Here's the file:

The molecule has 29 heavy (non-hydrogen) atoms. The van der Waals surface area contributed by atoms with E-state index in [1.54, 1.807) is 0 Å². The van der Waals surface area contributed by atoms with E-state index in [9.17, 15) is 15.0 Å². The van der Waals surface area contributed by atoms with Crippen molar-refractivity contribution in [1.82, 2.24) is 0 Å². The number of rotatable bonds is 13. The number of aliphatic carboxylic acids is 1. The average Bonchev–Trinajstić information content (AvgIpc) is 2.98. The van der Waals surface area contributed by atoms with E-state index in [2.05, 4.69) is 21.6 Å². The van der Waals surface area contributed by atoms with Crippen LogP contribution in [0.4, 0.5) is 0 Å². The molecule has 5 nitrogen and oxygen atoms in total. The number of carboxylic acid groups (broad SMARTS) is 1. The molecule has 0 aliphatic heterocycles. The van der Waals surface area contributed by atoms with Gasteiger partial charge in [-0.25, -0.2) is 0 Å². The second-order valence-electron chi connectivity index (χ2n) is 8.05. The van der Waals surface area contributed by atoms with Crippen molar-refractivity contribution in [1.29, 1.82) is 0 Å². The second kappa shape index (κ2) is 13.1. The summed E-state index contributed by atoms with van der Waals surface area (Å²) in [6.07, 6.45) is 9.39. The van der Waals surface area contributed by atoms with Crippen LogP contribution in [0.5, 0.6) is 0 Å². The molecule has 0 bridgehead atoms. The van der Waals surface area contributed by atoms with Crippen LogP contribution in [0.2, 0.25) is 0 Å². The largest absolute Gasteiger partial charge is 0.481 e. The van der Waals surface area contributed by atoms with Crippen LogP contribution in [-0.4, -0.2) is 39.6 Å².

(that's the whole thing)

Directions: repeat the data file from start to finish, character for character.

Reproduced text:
The molecule has 29 heavy (non-hydrogen) atoms. The van der Waals surface area contributed by atoms with E-state index in [1.54, 1.807) is 0 Å². The van der Waals surface area contributed by atoms with E-state index in [9.17, 15) is 15.0 Å². The van der Waals surface area contributed by atoms with Crippen molar-refractivity contribution in [1.82, 2.24) is 0 Å². The number of rotatable bonds is 13. The number of aliphatic carboxylic acids is 1. The average Bonchev–Trinajstić information content (AvgIpc) is 2.98. The van der Waals surface area contributed by atoms with E-state index in [2.05, 4.69) is 21.6 Å². The van der Waals surface area contributed by atoms with Crippen LogP contribution in [0.4, 0.5) is 0 Å². The molecule has 5 nitrogen and oxygen atoms in total. The number of carboxylic acid groups (broad SMARTS) is 1. The molecule has 0 aliphatic heterocycles. The van der Waals surface area contributed by atoms with Gasteiger partial charge in [-0.25, -0.2) is 0 Å². The second-order valence-electron chi connectivity index (χ2n) is 8.05. The van der Waals surface area contributed by atoms with Crippen molar-refractivity contribution in [1.29, 1.82) is 0 Å². The second kappa shape index (κ2) is 13.1. The summed E-state index contributed by atoms with van der Waals surface area (Å²) in [6.07, 6.45) is 9.39. The van der Waals surface area contributed by atoms with Crippen LogP contribution in [0.5, 0.6) is 0 Å². The molecule has 0 bridgehead atoms. The van der Waals surface area contributed by atoms with Crippen LogP contribution in [0.2, 0.25) is 0 Å². The largest absolute Gasteiger partial charge is 0.481 e. The van der Waals surface area contributed by atoms with Crippen LogP contribution in [-0.4, -0.2) is 39.6 Å².